Dr. Ruination slapped the red button that lowered John Bolt, handsome and impeccably dressed spy, into the huge aquarium.
Bolt found himself afloat in a stagnant pool of foul smelling water, surrounded by decaying fish carcasses.
Dr. Ruination was horrified. “Who turned off the oxygen pump for the barracuda tank?”
This is the second in a series of five stories by King Kool.
A stubborn gardener found a lamp in a potted plant. He cleaned it, and a genie emerged.
“You have one wish,” she said.
“Whatever I wish, you’ll make it awful. So I wish genies didn’t exist.”
The genie zapped him to ash. “As far as he knows, I granted it.”
This is the fifth in a series of stories from King Kool, who has previously contributed multiple other series.
“What are you up to?” muttered Wendel, eyes narrowed.
None of the fifty-seven fuzzy orange caterpillars inching across his driveway offered an explanation.
“I don’t trust you,” said Wendel. Then he stomped one, for emphasis.
Deep underground, the Caterpillar Council murmured grimly. Casualties had always been inevitable in this war.
A man sits in an overstuffed chair in the middle of a room. There is nothing else in the room except for about twenty dogs, most of them barking. There is a loaded revolver beside the chair.
Once a day the man gets up and shoots one of the dogs.
Richard Pannbacker is a retired biochemist/teacher/sheepfarmer living in Manhattan, Kansas. He writes short stories, short short stories and still shorter seven-line flash fiction. He is the winner of the 22nd Annual “Kansas Voices” short story contest and has had short stories accepted by Pill Hill Press and The Right-Eyed Deer.
Today we’ve got too many professional law-upholders sittin’ at home, out of a job. Why? ‘Cause they do their work too well! Nobody treats crime like business anymore. It’s a risk versus reward thing.
That’s why I got a government bank account and a brand-new job description: increase the reward.
“Watch closely, folks! I’m about to make this volunteer completely disappear!”
It happened with a flash and a bang. The volunteer was nowhere to be seen.
After the show, the magician found the volunteer under the stage. As planned, the fireworks had perfectly disguised the gunshot.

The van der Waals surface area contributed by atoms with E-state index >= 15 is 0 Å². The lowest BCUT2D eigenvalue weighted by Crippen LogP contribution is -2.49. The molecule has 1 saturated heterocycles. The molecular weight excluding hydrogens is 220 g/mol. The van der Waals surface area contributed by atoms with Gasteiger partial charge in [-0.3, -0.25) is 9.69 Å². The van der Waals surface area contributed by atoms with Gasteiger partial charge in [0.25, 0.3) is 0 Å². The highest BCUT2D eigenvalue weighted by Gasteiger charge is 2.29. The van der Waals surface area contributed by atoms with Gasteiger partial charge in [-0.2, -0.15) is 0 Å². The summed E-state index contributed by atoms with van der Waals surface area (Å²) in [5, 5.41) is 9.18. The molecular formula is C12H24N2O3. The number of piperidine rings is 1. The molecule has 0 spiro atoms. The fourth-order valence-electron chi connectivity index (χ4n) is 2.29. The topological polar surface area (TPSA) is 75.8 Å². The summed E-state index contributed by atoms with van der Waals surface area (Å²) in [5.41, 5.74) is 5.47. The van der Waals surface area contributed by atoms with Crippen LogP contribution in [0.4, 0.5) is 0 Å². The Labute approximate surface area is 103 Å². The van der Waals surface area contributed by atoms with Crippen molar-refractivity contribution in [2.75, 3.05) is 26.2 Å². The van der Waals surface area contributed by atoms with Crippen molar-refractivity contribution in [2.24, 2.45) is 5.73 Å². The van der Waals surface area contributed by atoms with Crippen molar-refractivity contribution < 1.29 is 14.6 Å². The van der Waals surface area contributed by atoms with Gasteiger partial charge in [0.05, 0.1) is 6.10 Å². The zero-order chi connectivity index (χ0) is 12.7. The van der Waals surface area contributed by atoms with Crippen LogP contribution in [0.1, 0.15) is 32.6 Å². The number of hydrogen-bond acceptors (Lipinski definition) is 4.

This never got old.
This story was based on a suggestion from @danzama.
One shot is all it takes. He is dead.
Her blouse is wet with blood. Her cigarette rests between her swollen lips as she drags him through the dead leaves with a shovel in hand. She doesn’t cry until she drops his limp body in the hole.
His collar jingles.
Adam is a student at Rowan University and plans on graduating in December 2010. He is an avid writer, concentrating on contemporary adult fiction and concrete poetry. He is currently working on a collection of selected poems, revising and perfecting the prose. His website is adamgpoetry.tumblr.com.
Sigmund dove for cover, gunshots ringing in his ears.
“Hello,” said Carl’s ghost.
“Girly scream!” said Sigmund.
“You just killed me,” said Carl’s ghost.
“…Sorry?” squeaked Sigmund.
Carl’s ghost shrugged.
“Blam!” said Carl’s partner’s gun as it shot Sigmund.
“Girly scream!” said Carl’s partner.
“I’m really hungry,” said Carl’s ghost.
“If I ever turn into a vampire, will you kill me?”
“Sure thing, babe.”
“I wouldn’t want you to, you know. I’d want to bite you so you became a vampire, too.”
“I know, babe.”
“Then we’d become vampires together! We might really enjoy that.”
“You’re one already, aren’t you?”
“It’s curtains for you!” growls the thick-necked, heavily tattooed man.
“Excellent! I’ve been waiting all week! I’ve got this big, uncovered window over here, you see.”
“Gotcha. Good place for it.”
“Where do you want me?”
“Just stand in front of it there… Perfect.”
Breaking glass. Long fall. Sudden stop.